I had Opinions about some of van der Kolk’s statements. His organization focuses on treating traumatized children, because that gives them the most leverage. On the one hand, yes, that makes sense. On the other hand, way to tell a whole lot of traumatized adults that we don’t matter – again. My sense is that both are equally important, even from a leverage point of view. Those healing children need healing adults around them.

He also thinks research is more important than “deep, subjective resonance.” Yes, research is important, and I’m glad he’s doing it. At the same time, my body says deep subjective resonance is more important for healing.

Recommended as an overview of current scientific thinking on trauma mechanisms and healing.

Available at Powell’s Books.

“I Love You But I Don’t Trust You” by Mira Kirshenbaum

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Subtitle: The Complete Guide to Restoring Trust in Your Relationship

This book really is what it says on the tin. Mira Kirshenbaum is a couple’s therapist who shares both her own and clients’ stories to illustrate the stages of responding to betrayal and rebuilding trust.

  • How to evaluate whether the relationship is worth investing in
  • How to manage the anger which is a natural response to betrayal
  • The need for evidence that the betrayer cares
  • The need for the betrayer to see the situation from the betrayed person’s point of view.
  • Reconnecting with the good aspects of the relationship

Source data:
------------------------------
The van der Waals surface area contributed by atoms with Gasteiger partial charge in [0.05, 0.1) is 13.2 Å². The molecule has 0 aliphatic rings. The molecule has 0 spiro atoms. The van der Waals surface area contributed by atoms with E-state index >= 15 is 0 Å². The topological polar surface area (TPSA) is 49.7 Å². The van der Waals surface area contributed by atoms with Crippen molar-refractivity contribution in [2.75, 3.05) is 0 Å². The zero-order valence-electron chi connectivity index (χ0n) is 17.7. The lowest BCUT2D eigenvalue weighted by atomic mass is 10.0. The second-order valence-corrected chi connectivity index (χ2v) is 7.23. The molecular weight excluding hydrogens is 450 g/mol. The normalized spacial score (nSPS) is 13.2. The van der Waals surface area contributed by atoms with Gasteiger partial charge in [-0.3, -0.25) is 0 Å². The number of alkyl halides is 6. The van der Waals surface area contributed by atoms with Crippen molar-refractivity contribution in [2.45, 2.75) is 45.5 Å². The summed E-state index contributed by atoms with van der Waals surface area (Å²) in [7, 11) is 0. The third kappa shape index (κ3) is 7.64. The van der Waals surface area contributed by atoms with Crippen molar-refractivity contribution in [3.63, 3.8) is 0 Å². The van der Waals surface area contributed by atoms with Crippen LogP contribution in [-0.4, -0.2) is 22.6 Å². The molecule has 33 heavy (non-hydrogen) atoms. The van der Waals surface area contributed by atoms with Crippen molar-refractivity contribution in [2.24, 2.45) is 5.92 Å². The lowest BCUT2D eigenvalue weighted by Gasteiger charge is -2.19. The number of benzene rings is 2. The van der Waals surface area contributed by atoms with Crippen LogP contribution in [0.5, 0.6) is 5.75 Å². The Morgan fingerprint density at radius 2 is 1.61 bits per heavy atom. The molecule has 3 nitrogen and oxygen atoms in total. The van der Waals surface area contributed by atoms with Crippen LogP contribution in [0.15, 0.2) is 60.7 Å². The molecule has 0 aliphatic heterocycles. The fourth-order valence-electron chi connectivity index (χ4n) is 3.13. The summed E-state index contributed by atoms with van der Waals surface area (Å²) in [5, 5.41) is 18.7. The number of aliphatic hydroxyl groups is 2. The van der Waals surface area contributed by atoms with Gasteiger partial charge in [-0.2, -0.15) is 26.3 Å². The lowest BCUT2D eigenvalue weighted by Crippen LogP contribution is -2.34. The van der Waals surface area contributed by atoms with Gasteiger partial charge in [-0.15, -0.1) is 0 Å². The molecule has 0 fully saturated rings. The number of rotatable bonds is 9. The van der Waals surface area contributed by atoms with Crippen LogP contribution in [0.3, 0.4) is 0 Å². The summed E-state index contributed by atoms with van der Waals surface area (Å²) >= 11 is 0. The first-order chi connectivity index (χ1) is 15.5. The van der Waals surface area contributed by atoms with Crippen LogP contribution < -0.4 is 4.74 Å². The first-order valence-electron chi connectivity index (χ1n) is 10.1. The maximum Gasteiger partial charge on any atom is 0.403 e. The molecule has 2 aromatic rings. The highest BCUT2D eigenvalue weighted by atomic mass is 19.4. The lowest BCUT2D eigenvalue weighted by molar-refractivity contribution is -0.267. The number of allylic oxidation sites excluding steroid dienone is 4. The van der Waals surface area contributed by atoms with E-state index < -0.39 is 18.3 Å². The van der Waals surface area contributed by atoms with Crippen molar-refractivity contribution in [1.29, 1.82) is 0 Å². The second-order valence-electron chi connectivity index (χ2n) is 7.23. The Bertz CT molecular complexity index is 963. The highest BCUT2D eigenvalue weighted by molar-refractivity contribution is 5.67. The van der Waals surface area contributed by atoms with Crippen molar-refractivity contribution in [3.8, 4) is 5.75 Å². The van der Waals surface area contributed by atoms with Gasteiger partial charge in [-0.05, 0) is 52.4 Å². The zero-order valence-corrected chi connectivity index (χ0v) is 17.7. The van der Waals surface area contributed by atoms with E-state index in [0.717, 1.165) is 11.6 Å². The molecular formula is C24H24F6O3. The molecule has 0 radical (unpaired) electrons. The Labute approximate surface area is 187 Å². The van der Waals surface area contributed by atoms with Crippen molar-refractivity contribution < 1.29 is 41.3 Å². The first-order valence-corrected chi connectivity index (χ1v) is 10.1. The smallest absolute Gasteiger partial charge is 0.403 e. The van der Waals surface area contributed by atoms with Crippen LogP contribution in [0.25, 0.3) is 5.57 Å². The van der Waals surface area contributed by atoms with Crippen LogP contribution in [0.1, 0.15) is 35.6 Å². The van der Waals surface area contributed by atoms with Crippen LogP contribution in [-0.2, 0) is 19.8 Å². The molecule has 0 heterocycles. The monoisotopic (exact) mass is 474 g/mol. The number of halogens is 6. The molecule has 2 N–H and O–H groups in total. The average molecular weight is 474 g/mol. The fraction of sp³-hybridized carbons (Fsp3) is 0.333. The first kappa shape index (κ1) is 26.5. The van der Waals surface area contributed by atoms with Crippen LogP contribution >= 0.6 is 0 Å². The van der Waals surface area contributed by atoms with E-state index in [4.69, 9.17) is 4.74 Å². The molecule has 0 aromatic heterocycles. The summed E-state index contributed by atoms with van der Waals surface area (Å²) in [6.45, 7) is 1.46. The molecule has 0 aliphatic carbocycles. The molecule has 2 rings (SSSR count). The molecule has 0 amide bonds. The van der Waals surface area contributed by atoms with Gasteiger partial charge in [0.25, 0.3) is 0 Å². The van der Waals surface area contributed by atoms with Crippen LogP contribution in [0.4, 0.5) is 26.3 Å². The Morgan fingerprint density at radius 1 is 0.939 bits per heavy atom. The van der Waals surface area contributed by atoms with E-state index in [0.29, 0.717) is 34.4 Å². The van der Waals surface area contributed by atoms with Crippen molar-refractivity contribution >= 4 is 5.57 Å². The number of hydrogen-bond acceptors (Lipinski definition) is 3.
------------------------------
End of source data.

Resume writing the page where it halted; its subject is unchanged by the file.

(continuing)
• Discuss root causes without (hearing) blame
  • Discuss needs and how to meet them
  • The (eventual) decision to forgive

The book is compassionate to both sides. Yes, big mistakes happen. They are sometimes not forgivable. The betrayed person naturally feels a strong need to re-establish safety, and may not use the most skilled techniques to achieve that.

There are no “shoulds” about leaving or staying. While the book naturally focuses on relationships that are worth rebuilding, there are also clear call-outs for danger signs, such as people who are power-seeking for its own sake, or people who are suspicious for its own sake, or relationships that don’t have enough good in them to be worth the work.

Small ongoing betrayals such as unreliability are addressed, as well as big betrayals like affairs or squandering shared money. Ongoing power imbalances can also be a source of mistrust. There is an in-depth discussion of differences in being open or hidden causing mistrust.

I winced at the section title, “Sleeping in a Nazi’s bed.” As a grandchild of Holocaust survivors, I am emphatically not a fan of metaphorical Nazis. But the author meant real Nazis! Her mother was a German Jew who survived the Holocaust, and brought her safely out of Germany afterward. When she went back to Germany to visit as a young adult, a sudden illness caused her to accept the hospitality of kind strangers who were admittedly Nazis during the war. She talks about how trust can make sense, even though we have reason to be mistrustful.

Sadly, all the couples in this book are heterosexual, and there’s no indication they’re anything other than white. And it was published in 2012! On the positive side, the men and women are depicted as having a variety of frailties and strengths, and a variety of relationships together.

Recommended for a better understanding of trust, betrayal, and relationship dynamics.

Available at Powell’s Books.